With the tightening U.S. Presidential race in its final stages, Europeans are coming to grips with the prospect of a Romney foreign policy. President Obama remains a slight favorite according to most pundits and a second Obama term would see changes in personnel and focus that could have modest impact on the transatlantic relationship. A Romney victory would lead to greater uncertainty and unease in Europe, at least at the outset, but could also open new opportunities on the EU-U.S. trade front.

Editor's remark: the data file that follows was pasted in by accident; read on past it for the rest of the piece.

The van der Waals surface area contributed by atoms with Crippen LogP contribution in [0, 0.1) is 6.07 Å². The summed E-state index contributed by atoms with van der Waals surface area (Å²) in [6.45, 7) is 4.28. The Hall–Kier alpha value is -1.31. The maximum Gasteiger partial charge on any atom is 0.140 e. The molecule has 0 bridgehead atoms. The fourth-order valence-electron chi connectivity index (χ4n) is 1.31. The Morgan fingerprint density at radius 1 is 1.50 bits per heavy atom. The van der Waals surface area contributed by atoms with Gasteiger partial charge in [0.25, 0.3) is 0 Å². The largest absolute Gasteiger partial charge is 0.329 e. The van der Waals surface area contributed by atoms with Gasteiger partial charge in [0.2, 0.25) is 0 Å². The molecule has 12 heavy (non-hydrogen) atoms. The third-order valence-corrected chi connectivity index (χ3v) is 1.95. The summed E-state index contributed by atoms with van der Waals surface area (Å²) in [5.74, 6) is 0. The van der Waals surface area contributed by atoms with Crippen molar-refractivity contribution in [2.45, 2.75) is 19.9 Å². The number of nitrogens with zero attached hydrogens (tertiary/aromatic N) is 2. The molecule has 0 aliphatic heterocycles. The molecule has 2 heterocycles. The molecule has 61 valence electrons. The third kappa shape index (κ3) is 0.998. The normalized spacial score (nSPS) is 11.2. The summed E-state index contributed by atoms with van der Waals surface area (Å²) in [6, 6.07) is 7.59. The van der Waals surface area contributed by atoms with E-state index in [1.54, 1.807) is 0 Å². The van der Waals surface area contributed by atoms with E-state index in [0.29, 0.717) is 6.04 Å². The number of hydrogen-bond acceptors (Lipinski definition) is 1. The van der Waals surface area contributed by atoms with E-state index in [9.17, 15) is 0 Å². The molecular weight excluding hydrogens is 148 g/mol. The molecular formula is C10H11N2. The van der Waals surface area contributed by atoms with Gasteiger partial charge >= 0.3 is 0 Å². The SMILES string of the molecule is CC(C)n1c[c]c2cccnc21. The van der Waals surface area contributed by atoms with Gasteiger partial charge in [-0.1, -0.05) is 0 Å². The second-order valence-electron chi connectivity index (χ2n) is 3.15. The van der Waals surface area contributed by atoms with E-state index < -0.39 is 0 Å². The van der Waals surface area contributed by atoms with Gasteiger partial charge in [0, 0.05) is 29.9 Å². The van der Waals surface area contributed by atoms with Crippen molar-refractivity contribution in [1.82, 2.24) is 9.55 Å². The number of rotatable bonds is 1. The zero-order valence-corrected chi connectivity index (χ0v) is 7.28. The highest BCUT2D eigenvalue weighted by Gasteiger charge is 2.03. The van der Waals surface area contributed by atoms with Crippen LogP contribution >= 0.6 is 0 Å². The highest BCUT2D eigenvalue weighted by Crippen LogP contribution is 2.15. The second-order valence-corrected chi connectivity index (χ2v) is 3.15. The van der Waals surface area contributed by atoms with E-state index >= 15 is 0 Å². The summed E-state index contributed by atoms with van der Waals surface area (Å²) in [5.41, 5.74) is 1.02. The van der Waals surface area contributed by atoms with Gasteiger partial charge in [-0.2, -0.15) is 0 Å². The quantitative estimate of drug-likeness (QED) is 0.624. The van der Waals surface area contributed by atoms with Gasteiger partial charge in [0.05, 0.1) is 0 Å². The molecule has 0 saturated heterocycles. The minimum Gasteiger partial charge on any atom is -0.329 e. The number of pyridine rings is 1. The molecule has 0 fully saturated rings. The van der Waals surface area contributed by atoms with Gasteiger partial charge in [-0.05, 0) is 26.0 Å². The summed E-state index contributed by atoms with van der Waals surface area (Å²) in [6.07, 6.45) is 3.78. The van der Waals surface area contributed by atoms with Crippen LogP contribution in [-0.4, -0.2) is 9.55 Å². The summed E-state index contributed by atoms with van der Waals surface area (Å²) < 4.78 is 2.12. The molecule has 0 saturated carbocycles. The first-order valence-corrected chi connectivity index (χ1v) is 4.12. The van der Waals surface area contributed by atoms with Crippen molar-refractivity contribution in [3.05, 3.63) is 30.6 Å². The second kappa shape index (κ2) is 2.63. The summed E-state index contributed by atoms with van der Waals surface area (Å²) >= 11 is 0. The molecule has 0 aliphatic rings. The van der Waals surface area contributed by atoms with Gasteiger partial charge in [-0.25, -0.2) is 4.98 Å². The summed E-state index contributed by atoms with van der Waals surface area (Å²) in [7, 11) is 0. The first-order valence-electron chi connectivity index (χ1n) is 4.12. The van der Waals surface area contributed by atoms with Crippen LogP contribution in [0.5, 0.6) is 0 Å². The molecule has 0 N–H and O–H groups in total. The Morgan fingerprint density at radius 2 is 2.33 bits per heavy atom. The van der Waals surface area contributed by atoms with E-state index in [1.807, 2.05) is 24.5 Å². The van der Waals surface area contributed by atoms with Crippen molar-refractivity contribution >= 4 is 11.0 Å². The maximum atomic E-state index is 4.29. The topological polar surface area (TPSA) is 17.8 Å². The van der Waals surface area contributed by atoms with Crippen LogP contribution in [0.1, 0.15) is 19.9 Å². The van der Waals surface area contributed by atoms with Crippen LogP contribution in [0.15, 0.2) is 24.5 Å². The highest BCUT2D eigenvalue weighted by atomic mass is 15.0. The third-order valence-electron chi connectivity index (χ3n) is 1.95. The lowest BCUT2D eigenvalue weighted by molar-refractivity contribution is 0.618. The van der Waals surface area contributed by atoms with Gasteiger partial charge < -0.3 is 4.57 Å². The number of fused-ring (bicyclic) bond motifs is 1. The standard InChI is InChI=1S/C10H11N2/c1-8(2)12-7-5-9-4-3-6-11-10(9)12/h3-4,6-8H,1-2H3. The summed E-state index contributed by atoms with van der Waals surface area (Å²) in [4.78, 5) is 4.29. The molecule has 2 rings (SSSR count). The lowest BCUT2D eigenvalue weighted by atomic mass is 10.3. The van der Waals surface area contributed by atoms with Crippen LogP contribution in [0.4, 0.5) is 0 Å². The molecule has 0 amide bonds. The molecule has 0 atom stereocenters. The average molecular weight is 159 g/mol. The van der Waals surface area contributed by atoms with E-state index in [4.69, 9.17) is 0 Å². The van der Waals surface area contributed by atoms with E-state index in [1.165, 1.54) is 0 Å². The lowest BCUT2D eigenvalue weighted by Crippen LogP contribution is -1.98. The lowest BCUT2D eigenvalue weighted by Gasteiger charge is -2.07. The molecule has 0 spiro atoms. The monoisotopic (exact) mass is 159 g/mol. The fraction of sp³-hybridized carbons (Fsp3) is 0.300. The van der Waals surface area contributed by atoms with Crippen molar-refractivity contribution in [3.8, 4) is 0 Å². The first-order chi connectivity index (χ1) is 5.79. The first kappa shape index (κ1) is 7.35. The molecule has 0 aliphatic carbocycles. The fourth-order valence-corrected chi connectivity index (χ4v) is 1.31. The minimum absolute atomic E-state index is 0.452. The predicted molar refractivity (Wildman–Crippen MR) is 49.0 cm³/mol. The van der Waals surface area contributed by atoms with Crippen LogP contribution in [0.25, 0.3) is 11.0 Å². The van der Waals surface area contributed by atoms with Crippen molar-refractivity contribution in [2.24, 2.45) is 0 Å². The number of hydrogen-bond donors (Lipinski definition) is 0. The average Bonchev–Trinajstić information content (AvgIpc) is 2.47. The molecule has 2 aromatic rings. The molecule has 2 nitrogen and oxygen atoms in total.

Observers speculating on a Romney administration or a second Obama term should bear in mind the many constants of the transatlantic relationship, and the often more rhetorical than substantive distinctions between the two U.S. parties. The latter became unusually clear during the final Presidential debate as Romney appeared eager to stress his general agreement with Obama on major policies issues including Afghanistan and Iraq. Despite his early rhetoric during the ‘honeymoon’ period of his Presidency, during which he won rave reviews in Europe after stressing the need for U.S. leadership via consultation of allies and multilateral cooperation, widely interpreted as a rebuke of his predecessor, Obama also followed George W. Bush in both experiencing and causing disappointment in the transatlantic relationship.